The Rotterdam Philharmonic Orchestra Collection

Author: 
Rob Cowan
483 5345. The Rotterdam Philharmonic Orchestra CollectionThe Rotterdam Philharmonic Orchestra Collection

The Rotterdam Philharmonic Orchestra Collection

  • Concerto for Orchestra
  • Symphony No. 8
  • Symphony No. 8
  • Nocturnes
  • Symphony No. 8
  • Symphony No. 44, 'Trauersinfonie'
  • Symphony No. 10
  • Symphony No. 4
  • Francesca da Rimini
  • Concerto for Piano and Orchestra

There’s definitely something to be said for having a musician select a personal choice of favourites among his or her own recordings, in this case live concerts that cover Yannick Nézet-Séguin’s residency with the Rotterdam Philharmonic (2008 18), 2018 also marking the orchestra’s centenary. We’ve already had a fine Nézet-Séguin Bruckner Eighth with the Montreal Metropolitan Orchestra (presented, as here, in the edition ‘1887/90 mixed versions, ed Robert Haas [1939]’), included as part of the conductor’s complete Bruckner symphony cycle for ATMA Classique (reviewed in my Box-Set Round-Up in July). This Rotterdam version is marginally quicker overall, with a coda that vies with Celibidache’s in Munich for visceral impact. The wonder of Nézet-Séguin’s Bruckner, especially in this particular work, is in its dynamic sweep and attentiveness to detail, its flexibility and appreciation of Bruckner’s harmonic boldness (particularly in the Scherzo and finale).

Mahler’s Tenth is another corker, although we’re not told exactly which Deryck Cooke performing version is used; I’m assuming it’s the one known as ‘Cooke III’ (ie slight revisions to the 1966 72 revision that Julian Haylock mentions in his excellent notes). The emotional vicissitudes in the first movement are captured with alarming accuracy, especially the terrifying ‘Edvard Munch scream’ beyond its centre (the two works are more or less contemporary). Both Scherzos work well, the second notably so, a sort of desperate last-ditch revisit to Das Lied’s opening ‘Das Trinklied vom Jammer der Erde’, whereas the bittersweet finale opens to explosive bass drum blows, its more tender passages played with disarming simplicity. Not every performance of this heroic ‘performing version’ delivers but Nézet-Séguin’s definitely does.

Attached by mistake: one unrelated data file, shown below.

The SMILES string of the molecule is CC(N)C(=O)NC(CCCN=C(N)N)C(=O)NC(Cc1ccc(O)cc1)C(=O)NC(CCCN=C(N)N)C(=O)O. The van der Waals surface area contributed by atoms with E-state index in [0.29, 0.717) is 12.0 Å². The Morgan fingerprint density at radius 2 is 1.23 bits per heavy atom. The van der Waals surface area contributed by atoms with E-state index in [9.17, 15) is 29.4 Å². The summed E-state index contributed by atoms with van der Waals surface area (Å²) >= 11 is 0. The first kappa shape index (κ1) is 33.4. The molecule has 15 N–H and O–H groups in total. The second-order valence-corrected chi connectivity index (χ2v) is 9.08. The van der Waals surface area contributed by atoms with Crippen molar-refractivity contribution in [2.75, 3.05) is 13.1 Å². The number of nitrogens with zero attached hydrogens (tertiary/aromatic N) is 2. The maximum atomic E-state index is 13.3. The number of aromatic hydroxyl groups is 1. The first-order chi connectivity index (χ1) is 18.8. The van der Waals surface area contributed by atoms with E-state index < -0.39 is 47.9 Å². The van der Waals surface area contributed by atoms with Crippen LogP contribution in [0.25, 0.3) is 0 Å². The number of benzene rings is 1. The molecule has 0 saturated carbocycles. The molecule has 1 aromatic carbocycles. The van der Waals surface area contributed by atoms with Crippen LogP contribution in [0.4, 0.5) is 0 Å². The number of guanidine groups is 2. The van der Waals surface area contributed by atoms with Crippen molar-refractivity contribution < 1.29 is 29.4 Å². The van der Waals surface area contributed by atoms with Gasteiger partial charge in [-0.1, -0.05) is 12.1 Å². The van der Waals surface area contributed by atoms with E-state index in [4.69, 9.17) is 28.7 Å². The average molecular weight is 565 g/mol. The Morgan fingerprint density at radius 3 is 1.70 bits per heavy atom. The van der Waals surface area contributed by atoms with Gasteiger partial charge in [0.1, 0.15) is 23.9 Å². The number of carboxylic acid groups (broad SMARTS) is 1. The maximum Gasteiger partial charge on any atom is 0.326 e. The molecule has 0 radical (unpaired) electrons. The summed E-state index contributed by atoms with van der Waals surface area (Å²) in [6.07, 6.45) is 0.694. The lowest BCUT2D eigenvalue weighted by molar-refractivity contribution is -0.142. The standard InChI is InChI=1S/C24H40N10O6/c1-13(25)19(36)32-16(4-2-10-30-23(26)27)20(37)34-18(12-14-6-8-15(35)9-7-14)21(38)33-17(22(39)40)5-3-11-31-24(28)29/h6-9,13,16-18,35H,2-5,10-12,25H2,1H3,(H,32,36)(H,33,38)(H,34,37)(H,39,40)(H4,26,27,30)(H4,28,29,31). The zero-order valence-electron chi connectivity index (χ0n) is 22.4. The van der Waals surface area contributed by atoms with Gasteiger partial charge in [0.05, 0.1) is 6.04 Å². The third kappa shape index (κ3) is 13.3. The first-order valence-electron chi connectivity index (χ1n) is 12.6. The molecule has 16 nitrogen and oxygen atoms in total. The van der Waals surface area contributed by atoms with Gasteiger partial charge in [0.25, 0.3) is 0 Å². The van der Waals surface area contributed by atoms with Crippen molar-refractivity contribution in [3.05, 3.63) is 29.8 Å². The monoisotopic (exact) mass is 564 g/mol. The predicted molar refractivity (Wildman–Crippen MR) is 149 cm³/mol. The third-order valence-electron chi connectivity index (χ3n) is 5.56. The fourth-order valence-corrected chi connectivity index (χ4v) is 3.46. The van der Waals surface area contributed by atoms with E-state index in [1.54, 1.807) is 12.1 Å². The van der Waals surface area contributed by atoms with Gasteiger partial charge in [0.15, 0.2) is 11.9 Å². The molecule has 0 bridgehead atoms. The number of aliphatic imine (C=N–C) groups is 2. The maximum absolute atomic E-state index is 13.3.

For me, however, the set’s highlight is a performance of Shostakovich’s Fourth Symphony – surely the composer’s greatest prior to the Eighth – that connects fully with its Mahlerian roots, its wit, anger, sense of protest and endless chain of invention all brought to the fore. This in my view is the one symphony where Shostakovich pays significant homage to the world of nature (part of its Mahlerian inheritance, you might say), with sundry birdcalls and the sorts of ‘night music’ frequented by Bartók. On Andris Nelsons’s brilliantly played new Boston Symphony recording (DG, 9/18), the effect of the first movement’s Presto section with its helter-skelter activity among the strings suggests prodding an ants’ nest into sudden activity, whereas Nézet-Séguin and his players are better at conjuring a sense of blind panic. The whole of the 20-minute closing Allegro becomes a bizarre world on its own, though the sheer welter of sound generated by Nelsons and his Bostonians is even more overwhelming.

Bartók’s Concerto for Orchestra is notable for strength of character, the ‘Giuoco delle coppie’ second movement displaying warmly blended brass (3'02"), the virtuoso finale light and joyful rather than fiercely driven. Bartók’s Concerto gives way to Dvořák’s Eighth Symphony, an engaging account with a frisky first movement and an affectionately phrased Allegretto grazioso third movement. The finale’s contrasts between earthy folk dancing and nostalgic reverie (ie towards the end of the work) are vividly reported, the symphony’s closing pages (9'08") racing the fast lane with heady abandon.

Two other highlights are Haydn’s masterly Trauersymphonie, whether in the relatively solemn mood of its first three movements or the urgency of its finale, and an exceedingly well-judged rendition of Debussy’s three Nocturnes, ‘Sirènes’ being skilfully balanced by both Nézet-Séguin and the DG engineers. The riotous centre of ‘Fêtes’ is perfectly paced, the preceding ‘Nuages’ charged with an authentic sense of atmosphere. Incidentally, being the last item in the set, the Haydn symphony is the only work to be tailed by applause.

Amazing how Marc-André Hamelin could make Mark-Anthony Turnage’s Piano Concerto – a Rotterdam Philharmonic commission with feistily virtuoso outer movements and a touching central lullaby for Henze – sound as if he’d been playing it for years. This recording is in fact of its world premiere (2013), and the performance fairly jumps out at you. The two performances that I would least care about holding on to for my personal collection would be a good if less than gripping account of Tchaikovsky’s Francesca da Rimini (in spite of a gorgeous clarinet solo) and Beethoven’s Eighth Symphony where, in the first movement, the bustling string figurations from 1'48" (just before the repeated exposition) are rather vague in outline. Francesca’s closing tumult needs more fiery projection than this, as on Bernstein’s last New York recording (DG), or the fabled Leningrad recordings under Rozhdestvensky (DG) and Mravinsky (Warner, Melodiya, etc). If viewed in any other context both performances would have more than passed muster; but, given the exceptional quality of everything else in the set, they rather fall short. In all other respects, though, this is a dazzling celebration of both the 100-year-old Rotterdam Philharmonic and one of the most gifted conductors currently performing. As such, I thoroughly recommend it.

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